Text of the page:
I had another coincidence involving meeting someone from home. This spring, I ran into Nancy at the Cruz de Ferro. Well this time, my friend Ralph and I had been speaking this summer about his coming Camino. As it turned out, we ended up in Palas de Rei on the same night. He started in Saint Jean Pied-de-Port in early September and caught up with us on our shorter journey. I was thrilled to be able to sit in the Cathedral with him as he watched the botafumeiro swinging wildly from the ceiling. With both these instances, the Holy Spirit just wanted to remind me that we are never alone and that always walk with others.
My pack felt incredibly light this trip. Did I really pack that much less? I don't think I did. I may have packed more. But I felt strong and confident in body, which was quite ironic because I started the trip with a visit to Urgent Care in Madrid. You see, I felt I had a growth or something in my chin that I tried to attend to in Pasadena before I left but time ran out before my flight. So, I went to the Spanish doctor who gave me antibiotics which nipped the problem quite well. Physically, I felt fine, but I talked awkwardly (and unbeknownst to others perhaps, with discomfort) for a couple days. Everything got better with each passing day and soon I recovered.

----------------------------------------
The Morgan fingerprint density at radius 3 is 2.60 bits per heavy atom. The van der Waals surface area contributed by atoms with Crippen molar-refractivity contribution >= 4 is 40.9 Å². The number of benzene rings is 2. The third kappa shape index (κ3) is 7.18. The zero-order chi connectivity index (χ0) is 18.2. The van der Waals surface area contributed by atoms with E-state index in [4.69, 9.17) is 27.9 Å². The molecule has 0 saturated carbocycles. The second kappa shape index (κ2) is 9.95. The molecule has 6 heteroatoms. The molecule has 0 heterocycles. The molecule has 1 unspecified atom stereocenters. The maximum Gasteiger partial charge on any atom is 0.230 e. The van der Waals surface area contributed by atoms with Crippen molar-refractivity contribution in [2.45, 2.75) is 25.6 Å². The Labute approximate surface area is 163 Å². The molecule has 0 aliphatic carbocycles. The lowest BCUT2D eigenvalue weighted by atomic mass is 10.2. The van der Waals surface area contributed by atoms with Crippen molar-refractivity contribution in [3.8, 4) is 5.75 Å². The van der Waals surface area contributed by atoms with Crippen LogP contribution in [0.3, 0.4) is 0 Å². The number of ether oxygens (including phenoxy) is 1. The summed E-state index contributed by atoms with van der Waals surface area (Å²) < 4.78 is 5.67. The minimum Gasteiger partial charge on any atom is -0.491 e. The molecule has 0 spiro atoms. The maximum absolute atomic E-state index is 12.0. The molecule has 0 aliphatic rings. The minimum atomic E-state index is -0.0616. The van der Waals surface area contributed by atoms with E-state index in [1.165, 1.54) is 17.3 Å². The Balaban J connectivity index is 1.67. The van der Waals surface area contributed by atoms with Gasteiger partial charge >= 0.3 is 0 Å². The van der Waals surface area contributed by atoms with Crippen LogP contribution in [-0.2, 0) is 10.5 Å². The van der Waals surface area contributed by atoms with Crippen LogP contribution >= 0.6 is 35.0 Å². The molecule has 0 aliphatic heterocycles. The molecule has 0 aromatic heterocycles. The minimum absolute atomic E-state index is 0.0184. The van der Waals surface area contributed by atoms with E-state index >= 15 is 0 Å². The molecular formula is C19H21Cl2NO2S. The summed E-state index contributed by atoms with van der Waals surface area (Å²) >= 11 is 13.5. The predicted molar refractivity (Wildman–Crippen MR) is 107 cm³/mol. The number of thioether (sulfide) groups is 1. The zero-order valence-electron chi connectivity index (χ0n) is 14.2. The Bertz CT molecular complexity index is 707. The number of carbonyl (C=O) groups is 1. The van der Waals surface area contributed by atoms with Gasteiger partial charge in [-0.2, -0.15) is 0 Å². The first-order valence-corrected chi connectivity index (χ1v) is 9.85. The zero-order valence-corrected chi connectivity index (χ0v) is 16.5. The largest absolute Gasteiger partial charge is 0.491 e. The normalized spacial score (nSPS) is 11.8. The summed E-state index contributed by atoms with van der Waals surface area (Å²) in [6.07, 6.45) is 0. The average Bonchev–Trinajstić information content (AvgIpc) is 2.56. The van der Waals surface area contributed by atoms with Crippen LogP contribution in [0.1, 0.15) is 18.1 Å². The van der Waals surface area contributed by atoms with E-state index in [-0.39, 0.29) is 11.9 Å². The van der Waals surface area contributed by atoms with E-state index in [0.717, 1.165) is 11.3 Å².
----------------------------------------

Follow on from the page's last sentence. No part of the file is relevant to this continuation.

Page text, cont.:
The flowers had passed by this time of year but the weather was spectacular. Normally Galicia is rainy, but it never rained on us more heavily than a light mist for 5 minutes out of the whole week. This made my walk and the walk of others that much easier and made it easier to take photos.